Date: Tue, 3 Oct 1995 20:29:55 -0700


Subject: Re: Terminology of unexcused absences/ and bar time.

Sounds like "bar time" is the opposite of what, in certain southern

climes (and Northern, from what I've heard from African-American friends)

was called "CPT."



On Tue, 3 Oct 1995, Beth Lee Simon wrote:

As a (n inept but at The Mill, no one, including Keith Dempster, the

owner/boss, cared) waitress in a bar/restaurant in Iowa City, IA,

everyone used/knew bar time.

Bar time had two senses: the time that the bar ran on, which was ten

minutes earlier than real time


the time that the bar stopped serving liquor, which at that time, was

2:00 a.m.

The bartender called "Last call," at 1:50, bar time. At 2:00 a.m., the

bartender called "Time, folks." Because 2 a.m. bar time was 1:50 real time,

everyone had ten minutes to knock back whatever there was and collect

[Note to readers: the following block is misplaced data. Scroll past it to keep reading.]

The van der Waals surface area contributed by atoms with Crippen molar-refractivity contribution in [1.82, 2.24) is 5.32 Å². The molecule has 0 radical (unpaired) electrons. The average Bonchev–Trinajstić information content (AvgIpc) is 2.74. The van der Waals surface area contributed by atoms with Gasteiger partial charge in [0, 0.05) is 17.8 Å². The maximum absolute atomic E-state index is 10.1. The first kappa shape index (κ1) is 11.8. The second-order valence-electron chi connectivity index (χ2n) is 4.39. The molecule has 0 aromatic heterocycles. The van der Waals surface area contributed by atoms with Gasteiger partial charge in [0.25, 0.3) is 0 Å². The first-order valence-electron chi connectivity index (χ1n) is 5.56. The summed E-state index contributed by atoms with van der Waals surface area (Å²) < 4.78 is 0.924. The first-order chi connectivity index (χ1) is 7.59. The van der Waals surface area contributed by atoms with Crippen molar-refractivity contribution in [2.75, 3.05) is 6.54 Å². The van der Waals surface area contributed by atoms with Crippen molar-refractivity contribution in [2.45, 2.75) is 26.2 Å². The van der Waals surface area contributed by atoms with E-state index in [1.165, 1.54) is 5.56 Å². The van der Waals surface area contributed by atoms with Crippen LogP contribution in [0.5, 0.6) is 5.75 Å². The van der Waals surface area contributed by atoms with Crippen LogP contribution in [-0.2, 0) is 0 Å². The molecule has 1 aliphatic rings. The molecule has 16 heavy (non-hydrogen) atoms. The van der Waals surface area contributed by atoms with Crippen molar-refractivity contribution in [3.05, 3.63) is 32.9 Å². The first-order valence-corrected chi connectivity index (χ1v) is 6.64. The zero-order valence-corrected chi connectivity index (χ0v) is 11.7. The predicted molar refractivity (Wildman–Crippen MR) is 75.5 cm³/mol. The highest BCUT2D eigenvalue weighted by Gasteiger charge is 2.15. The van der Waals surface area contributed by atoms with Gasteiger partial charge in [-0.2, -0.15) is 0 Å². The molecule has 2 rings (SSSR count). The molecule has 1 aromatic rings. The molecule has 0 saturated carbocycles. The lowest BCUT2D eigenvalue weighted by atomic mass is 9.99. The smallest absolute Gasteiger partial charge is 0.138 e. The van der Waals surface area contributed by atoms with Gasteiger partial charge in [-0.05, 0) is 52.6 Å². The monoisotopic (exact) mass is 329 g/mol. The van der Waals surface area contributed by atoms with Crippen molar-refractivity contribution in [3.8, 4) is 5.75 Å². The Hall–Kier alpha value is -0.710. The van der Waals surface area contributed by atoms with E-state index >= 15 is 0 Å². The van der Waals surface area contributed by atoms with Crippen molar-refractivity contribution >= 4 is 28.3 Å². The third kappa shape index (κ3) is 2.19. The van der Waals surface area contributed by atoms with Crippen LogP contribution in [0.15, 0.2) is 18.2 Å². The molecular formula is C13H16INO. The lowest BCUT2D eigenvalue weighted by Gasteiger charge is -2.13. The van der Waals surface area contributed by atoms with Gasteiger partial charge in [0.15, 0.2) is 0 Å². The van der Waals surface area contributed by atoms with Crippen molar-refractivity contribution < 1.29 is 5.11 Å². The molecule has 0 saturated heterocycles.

the glasses, etc., before 2 a.m. real time, the last moment when one

could be drinking legally in a bar.

And "bar time" was in use in Des Moines, IA, as well, although I can

only provide personal experience for the second sense. One summer, I

worked at the International House of Pancakes, which was open until

2 a.m. on Saturday night (i.e. Sunday morning). In Iowa, one could not

buy liquor on Sunday, and in Iowa, bars closed at 1 a.m. (real time) on

Saturday night. And while people might have a drink, as it were, or two,

on Friday nights, Saturdays were when they came in blotto because Sunday

was dry.

So we, the waitresses of the International House of Pancakes, and, I suspect,

we, the waitresses of anyplace were one wore a uniform and the patrons thought

a dollar bill was a big deal, knew the phrase "bar time" quite well,

because when the men came in and starting puking in their way to the booth,

we'd say, "Must be bar time."

(forgive the were for where, etc. i can't edit on this)

beth simon

Oh, for the character-building of working one's way through college